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The Baggage & Motherhood Guest Writer’s Series gives a space for moms around the world to share their story of what life has thrown their way and how it has impacted them in their role as a Mom. This post by Samantha Flores and she shares about how childhood abuse has impacted her as a mother.

All of the posts in this series touch on the real life struggles of bringing your “stuff” with you to your most important job: Motherhood.


Samantha Flores

As I came to the realization that my child needed to be placed in daycare following my return from maternity leave, the memories haunted me. Suddenly, I couldn’t breathe and I was back to being the kindergartner who didn’t realize that what was happening to her was not love.

The haunting of my childhood assault stopped me in my tracks and from then on, I didn’t know how I could trust anyone to care for my child. After all, the person who assaulted me was a member of my family.

How could I even trust family to protect my child? The long-term effects of childhood abuse has put up a wall between me and anyone else who desires to have contact with my child.

As I came to terms with the reality that I could not trust anyone with my child, I landed on the opportunity of becoming a stay-at-home-mom. I never suspected that the memories from over two decades past would become so real and current today.

Long-Term Effects of Childhood Abuse

This is an unfortunate topic to have to discuss. However, 28-33% of women and 12-18% of men were victims of childhood or adolescent sexual abuse. While this is a high percentage, this number only reflects the number of victims who actually reported their abuse.

Considering the effects of sexual abuse, it’s reasonable to wonder what was taken from those children when they were abused. Their innocence is gone. Their spirit a little less bright. Additionally, their trust in anyone is damaged. How will this impact their future?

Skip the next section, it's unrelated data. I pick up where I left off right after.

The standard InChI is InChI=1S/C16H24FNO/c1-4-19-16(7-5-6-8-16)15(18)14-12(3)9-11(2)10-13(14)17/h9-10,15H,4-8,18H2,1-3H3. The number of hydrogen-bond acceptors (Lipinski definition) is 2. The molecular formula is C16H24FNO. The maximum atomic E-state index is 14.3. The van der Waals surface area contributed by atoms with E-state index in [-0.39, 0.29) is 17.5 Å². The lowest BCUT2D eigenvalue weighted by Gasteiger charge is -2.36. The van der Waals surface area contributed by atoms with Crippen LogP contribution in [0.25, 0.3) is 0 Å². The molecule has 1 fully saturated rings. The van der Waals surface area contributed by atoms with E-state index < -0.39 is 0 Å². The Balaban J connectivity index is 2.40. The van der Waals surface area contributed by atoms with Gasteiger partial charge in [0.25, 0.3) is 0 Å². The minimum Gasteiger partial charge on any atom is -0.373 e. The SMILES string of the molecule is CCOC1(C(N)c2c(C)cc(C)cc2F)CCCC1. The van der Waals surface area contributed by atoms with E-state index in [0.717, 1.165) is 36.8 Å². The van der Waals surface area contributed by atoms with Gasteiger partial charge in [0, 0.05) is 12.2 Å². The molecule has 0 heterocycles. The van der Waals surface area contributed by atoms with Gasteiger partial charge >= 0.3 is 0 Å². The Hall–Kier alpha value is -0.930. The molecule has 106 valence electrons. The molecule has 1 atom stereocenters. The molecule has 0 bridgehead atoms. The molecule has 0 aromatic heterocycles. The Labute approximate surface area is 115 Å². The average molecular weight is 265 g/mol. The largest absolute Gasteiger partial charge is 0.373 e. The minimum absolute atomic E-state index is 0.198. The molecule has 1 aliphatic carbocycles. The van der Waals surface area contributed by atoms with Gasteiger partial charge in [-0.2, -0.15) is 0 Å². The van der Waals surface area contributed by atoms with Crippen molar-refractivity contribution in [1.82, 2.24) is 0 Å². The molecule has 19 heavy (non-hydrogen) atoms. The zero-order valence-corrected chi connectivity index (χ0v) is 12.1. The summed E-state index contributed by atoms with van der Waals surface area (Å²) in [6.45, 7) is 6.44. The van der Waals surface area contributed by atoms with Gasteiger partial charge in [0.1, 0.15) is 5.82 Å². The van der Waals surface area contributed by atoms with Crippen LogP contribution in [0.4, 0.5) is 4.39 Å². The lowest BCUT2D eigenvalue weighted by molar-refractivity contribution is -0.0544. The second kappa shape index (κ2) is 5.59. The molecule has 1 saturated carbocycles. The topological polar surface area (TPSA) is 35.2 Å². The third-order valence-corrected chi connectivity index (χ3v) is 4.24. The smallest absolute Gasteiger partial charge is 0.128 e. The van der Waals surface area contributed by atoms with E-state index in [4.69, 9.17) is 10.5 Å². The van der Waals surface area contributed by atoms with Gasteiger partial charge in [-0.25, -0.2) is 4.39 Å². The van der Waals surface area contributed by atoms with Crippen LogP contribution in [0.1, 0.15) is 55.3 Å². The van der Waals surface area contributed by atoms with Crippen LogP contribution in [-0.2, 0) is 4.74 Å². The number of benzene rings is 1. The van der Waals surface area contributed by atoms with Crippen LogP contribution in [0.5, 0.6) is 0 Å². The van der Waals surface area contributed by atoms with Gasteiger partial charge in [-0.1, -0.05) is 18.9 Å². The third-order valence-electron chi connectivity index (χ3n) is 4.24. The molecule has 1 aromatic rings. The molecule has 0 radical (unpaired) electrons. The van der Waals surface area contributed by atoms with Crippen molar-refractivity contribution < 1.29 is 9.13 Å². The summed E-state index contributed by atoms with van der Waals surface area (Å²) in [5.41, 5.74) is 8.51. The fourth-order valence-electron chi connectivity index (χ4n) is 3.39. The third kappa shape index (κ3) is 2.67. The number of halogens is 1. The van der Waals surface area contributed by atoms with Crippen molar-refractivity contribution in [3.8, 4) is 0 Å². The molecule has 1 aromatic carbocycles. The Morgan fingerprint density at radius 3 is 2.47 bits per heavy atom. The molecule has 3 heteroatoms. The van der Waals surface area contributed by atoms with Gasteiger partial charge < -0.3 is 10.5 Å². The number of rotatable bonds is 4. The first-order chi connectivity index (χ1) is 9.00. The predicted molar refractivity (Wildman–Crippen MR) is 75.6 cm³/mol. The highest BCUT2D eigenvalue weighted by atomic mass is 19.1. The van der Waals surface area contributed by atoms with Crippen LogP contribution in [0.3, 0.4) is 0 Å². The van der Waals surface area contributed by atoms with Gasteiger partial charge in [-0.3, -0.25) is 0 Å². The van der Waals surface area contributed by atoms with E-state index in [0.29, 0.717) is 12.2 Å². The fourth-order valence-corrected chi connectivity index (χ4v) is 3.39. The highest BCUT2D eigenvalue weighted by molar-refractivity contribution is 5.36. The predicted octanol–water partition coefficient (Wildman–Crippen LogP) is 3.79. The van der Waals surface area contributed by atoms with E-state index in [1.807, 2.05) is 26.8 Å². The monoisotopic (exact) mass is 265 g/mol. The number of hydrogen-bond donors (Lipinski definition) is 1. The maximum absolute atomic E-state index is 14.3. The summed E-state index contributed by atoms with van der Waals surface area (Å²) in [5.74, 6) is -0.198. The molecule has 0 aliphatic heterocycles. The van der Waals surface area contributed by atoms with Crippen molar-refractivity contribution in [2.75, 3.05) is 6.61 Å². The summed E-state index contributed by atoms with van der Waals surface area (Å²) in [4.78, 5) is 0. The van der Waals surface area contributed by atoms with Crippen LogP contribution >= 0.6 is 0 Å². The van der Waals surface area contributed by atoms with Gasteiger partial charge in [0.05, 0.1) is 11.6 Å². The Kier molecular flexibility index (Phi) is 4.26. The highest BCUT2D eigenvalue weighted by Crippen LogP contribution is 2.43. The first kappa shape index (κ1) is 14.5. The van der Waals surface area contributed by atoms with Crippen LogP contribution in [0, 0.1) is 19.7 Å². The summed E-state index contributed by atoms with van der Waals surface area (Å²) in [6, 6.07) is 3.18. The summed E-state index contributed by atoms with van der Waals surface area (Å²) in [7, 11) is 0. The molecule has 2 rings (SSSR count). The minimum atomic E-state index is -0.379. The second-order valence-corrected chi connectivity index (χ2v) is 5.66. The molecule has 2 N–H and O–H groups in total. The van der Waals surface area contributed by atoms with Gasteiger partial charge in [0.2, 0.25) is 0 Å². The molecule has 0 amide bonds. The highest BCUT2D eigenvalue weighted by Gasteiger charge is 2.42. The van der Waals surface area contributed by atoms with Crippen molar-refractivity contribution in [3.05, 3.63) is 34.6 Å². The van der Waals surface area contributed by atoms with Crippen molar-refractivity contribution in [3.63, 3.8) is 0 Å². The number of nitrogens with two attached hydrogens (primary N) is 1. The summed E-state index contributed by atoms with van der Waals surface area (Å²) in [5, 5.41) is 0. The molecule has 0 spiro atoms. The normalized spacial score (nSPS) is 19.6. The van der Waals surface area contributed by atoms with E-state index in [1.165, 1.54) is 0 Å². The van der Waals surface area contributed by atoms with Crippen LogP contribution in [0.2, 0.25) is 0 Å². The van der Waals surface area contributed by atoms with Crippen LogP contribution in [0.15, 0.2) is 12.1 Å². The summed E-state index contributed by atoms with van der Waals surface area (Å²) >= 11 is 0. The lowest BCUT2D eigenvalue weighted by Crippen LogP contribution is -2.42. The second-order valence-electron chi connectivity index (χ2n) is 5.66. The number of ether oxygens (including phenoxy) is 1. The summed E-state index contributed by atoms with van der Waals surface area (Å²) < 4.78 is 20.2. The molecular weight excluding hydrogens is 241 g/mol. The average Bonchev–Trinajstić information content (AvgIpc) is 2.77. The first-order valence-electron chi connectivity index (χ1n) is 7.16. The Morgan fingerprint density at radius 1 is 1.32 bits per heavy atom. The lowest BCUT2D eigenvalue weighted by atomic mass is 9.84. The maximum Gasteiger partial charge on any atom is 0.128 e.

Childhood sexual abuse has been correlated with higher levels of depression, guilt, shame, self-blame, anxiety, and several other long-term effects.

Guilt

I know in my heart that I am doing what I feel is best for my child. However, I can’t help except to feel guilty for my decision. Will my child resent me for this? Will my child’s growth and development be hindered by not being in daycare? Am I being unreasonable?

I won’t know the answers to most of my questions for years to come as my child is not even two years old yet. However, I know that the guilt will pass with time. It is my job to protect my child. Therefore, my heart knows the guilt I have is unreasonable.

Anxiety

Before becoming a mom, my anxiety levels were high enough that I needed medication to help me function. I had the highest separation anxiety as a child. Now that I look back on those feelings, I can see how the long-term effects of childhood abuse were effecting me back then. As much as I believed I was over the trauma, this is never really true.

Unfortunately, the trauma never leaves you. You just get better at being a survivor and learning from your experiences. While I believe I have not let this experience hinder me, in a way that is a lie. I have my anxiety to prove that.

Self-blame

My child’s way of life is in direct relation to my childhood experiences. Would his life be different had I not been assaulted as a child? Absolutely. Does that mean his life would be better if I didn’t have these memories steering his life? Truthfully, I don’t know.

When I remember those times when the assaults were taking place, I try to make sense of why it happened to me. I can remember as far back as being in kindergarten when it happened. What did I do as a kindergarten girl to deserve this? Clearly this happened because of something I did, right?